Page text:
Sunday, March 29, 2009 | 2 a.m.
So often the political behavior here is breathlessly described as outrageous and unbelievable — until power changes hands and the other side does the exact same thing.
That appears to be what is happening now as Senate Majority Leader Harry Reid and his fellow congressional leaders toy with a politically lethal tool to pass President Barack Obama’s budget priorities.
Think of it as the nuclear option of the budget process: It brings victory, yes, but it leaves no hope of bipartisanship in its wake. Only scorched political terrain remains.
Republicans are beside themselves that Reid and House Speaker Nancy Pelosi may employ this weaponry to pass the most difficult items in Obama’s agenda, namely, universal health care.
Unclear is whether Democrats really plan to take the step, known as budget reconciliation, or are merely using the threat to force Republicans — and perhaps moderate Democrats — to the bargaining table.
Stan Collender, a longtime federal budget expert who writes a weekly column for a Hill publication, said the Democrats’ threat “from a strategic view, it makes sense ... whether they use it or not is another question.”
This was never the way Washington was supposed to work.
In 1974, Bob Dove was assistant parliamentarian in the Senate when he and other staff members were called on to craft what became the Congressional Budget Act. They produced a document that included a fairly minor provision called budget reconciliation.
“It hardly got any attention,” said Dove, who now teaches at Georgetown University’s law school and other area universities.
The intent was to allow Congress to reconcile the budget bill swiftly.
But here’s the rub: In the Senate, the provision carries superhero-like power because legislation presented via reconciliation needs only a simple majority to pass, eliminating the ability of the minority party to block legislation by filibuster of as few as 40 of the 100 members.
President Ronald Reagan was among the first to employ the reconciliation provision in a big way. He did it so Congress would pass his first-term agenda in 1981.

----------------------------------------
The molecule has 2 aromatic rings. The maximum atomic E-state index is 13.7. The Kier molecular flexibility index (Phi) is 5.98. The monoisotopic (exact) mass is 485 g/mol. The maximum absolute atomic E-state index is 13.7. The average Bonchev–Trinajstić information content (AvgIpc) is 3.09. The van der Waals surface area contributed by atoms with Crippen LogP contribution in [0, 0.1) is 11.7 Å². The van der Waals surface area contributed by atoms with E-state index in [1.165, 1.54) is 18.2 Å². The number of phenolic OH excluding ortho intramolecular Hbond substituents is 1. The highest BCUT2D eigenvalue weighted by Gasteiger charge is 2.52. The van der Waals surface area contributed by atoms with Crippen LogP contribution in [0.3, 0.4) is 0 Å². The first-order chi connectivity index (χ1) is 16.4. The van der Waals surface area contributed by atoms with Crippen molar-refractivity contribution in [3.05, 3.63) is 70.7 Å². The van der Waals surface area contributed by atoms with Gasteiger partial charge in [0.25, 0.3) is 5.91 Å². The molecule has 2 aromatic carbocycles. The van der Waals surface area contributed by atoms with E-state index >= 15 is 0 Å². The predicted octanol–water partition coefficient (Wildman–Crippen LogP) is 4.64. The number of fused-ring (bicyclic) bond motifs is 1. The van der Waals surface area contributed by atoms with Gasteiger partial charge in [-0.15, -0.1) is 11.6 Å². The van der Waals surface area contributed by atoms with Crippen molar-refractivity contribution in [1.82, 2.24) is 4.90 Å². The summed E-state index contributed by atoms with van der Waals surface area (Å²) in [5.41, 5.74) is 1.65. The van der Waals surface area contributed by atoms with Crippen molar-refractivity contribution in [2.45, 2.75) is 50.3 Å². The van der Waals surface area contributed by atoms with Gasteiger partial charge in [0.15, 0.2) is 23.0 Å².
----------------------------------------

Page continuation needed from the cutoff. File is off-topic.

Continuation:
President Bill Clinton persuaded Congress to use it in 1993.
And most recently President George W. Bush had Congress use it to pass his tax cuts in both 2001 and 2003 — that last year relying on Vice President Dick Cheney to cast the tiebreaking 51st vote.
That history is helpful now.
Sen. Mitch McConnell, the Republican leader from Kentucky, says using budget reconciliation would be one way to “steamroll the minority.”
“It wouldn’t surprise me ... if they tried to use any device they could to advance their agenda,” McConnell said.
Reid has given mixed signals, saying any talk of reconciliation is “just getting ahead of ourselves.” But a moment later Reid adds: “Hey, we’re taking nothing off the table.”
In many ways, Collender says, the fight is among Democrats. The House’s push for reconciliation is a way to pressure the Senate.
House Democrats get frustrated when bills they pass die in the Senate because the minority there blocks legislation. Plus, several of Reid’s own Democrats have bristled at using such a heavy-handed device.
Pelosi seems willing to push the issue. In defending reconciliation last week she said, “People on the Republican side didn’t have a problem with it ... when President Bush wanted to put forward his tax cuts for the wealthiest people in America.”
Dove, the former parliamentarian, watches from afar.
“My reaction, only having worked for the Senate for 35 years, is that reconciliation is a direct attack on the way the Senate operates,” he said.
“It does not leave a good taste in the mouth of the minority. And if it’s used this year, it won’t either.”